Interview by Joshua T. Gravel
Could you give the Alternative Cinema audience some background information on your career in film or the arts in general?
I've been the managing editor of FANGORIA magazine for nearly 20 years and a contributor to Fangoria.com for nearly 10, and during that time I've written a number of horror screenplays. Four of them have been produced (Leeches, Ring of Darkness, Shadow: Dead Riot, Halloween Night), two of them to my satisfaction (I'll leave it to readers to figure out which ones those were). Even as I’ve enjoyed working on the horror journalism side of the industry all these years, I've never lost the ambition to direct that I first nurtured at New York University's film school. I directed a Super-8 feature many years back that remains uncompleted due to technical issues, and when the opportunity to contribute to SHOCK FESTIVAL came up, it struck me as a perfect starting point to getting back behind the camera.
What brought you to this project, and the GIRLKILLER trailer in particular?
I've been a fan of Stephen Romano's SHOCK FESTIVAL book ever since I came across a promotional display for it at a FANGORIA Weekend of Horrors convention in Austin, TX, and was briefly fooled into thinking the THAT FUCKING CAT poster was the one-sheet for an actual long-lost movie. I wound up doing a bunch of coverage on the book for Fango, and when Paige Davis told me about the DVD project, I got equally excited. I've always loved B-horror and exploitation trailers, and really enjoyed the faux coming attractions produced for GRINDHOUSE. I asked Paige if I could contribute one to SHOCK FESTIVAL, and was thrilled when she brought me onto the project.
The next step was going through the book and picking out a title to work with that hadn't already been claimed by one of the other trailer-makers. Since I'd be dealing with a micro budget, anything involving monsters, aliens or heavy-duty action was out; I didn't want cheap FX etc. to be a source of humor here! GIRLKILLER seemed to be a perfect choice: just a psychopathic young woman killing other young women. The fact that there were only a few lines of description of the alleged film in the book's text meant that I'd have a lot of freedom to come up with my own images, though I did make sure to incorporate those elements that were mentioned, like the psychopathic neighbor with a hammer fetish and the key image on the poster itself.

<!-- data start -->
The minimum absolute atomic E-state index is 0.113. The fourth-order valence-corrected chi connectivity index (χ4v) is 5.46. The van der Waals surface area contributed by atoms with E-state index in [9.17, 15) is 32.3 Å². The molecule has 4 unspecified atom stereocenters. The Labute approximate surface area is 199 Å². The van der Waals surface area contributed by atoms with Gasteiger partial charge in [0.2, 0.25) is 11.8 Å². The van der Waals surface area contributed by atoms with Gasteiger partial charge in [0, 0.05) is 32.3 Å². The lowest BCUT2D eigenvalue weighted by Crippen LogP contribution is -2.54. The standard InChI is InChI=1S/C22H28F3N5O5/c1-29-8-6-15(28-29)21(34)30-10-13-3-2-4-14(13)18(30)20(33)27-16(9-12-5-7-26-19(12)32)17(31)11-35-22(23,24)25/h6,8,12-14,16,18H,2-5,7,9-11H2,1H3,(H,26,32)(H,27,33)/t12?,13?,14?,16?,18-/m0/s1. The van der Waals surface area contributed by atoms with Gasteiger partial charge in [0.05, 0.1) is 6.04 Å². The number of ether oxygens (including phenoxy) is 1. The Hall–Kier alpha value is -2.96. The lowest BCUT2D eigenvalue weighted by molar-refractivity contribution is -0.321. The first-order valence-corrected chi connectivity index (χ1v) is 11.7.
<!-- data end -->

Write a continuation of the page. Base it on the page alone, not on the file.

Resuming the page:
As for the structure, my initial inspiration was the trailer for EXORCIST II: THE HERETIC, one of my all-time favorites. I wanted to do a similar preview that's all fast-cut images with no dialogue, just music; I rationalized that since this was supposed to be an American trailer for an Australian feature, the U.S. distributor didn't want potential audiences hearing any funny accents, but the real reason was that I wouldn't have to worry about ADR or other postproduction sound in the short time I had. I tried to throw in a couple of other clues that this was an Aussie film: If you look very closely during the kitchen strangling scene, you'll see a jar of Vegemite on the table, and in her concluding cast-rundown shot, "Briana Miller" is sitting in the passenger seat of a car, which is on the left side instead of the right (for which I simply flipped the image).
Can you tell us about the casting of Ian MCculloch?
I also wanted to throw in a few homages to Italian horror cinema, since Steve's GIRLKILLER director "Darby Silver" is an in-joke on Dario Argento—"argento" is "silver" in Italian. One of those is the opening shot, an echo of the classic SUSPIRIA trailer. And when I found out my friend Mike Baronas was bringing several actors from classic Italian horror films to a Chiller convention, I had the crazy idea of heading over there and, with Mike's help, trying to snag a few shots of one of them to slip into the trailer. My DP/composer Scooter McCrae is a huge fan of those movies, and agreed to join me on the mission.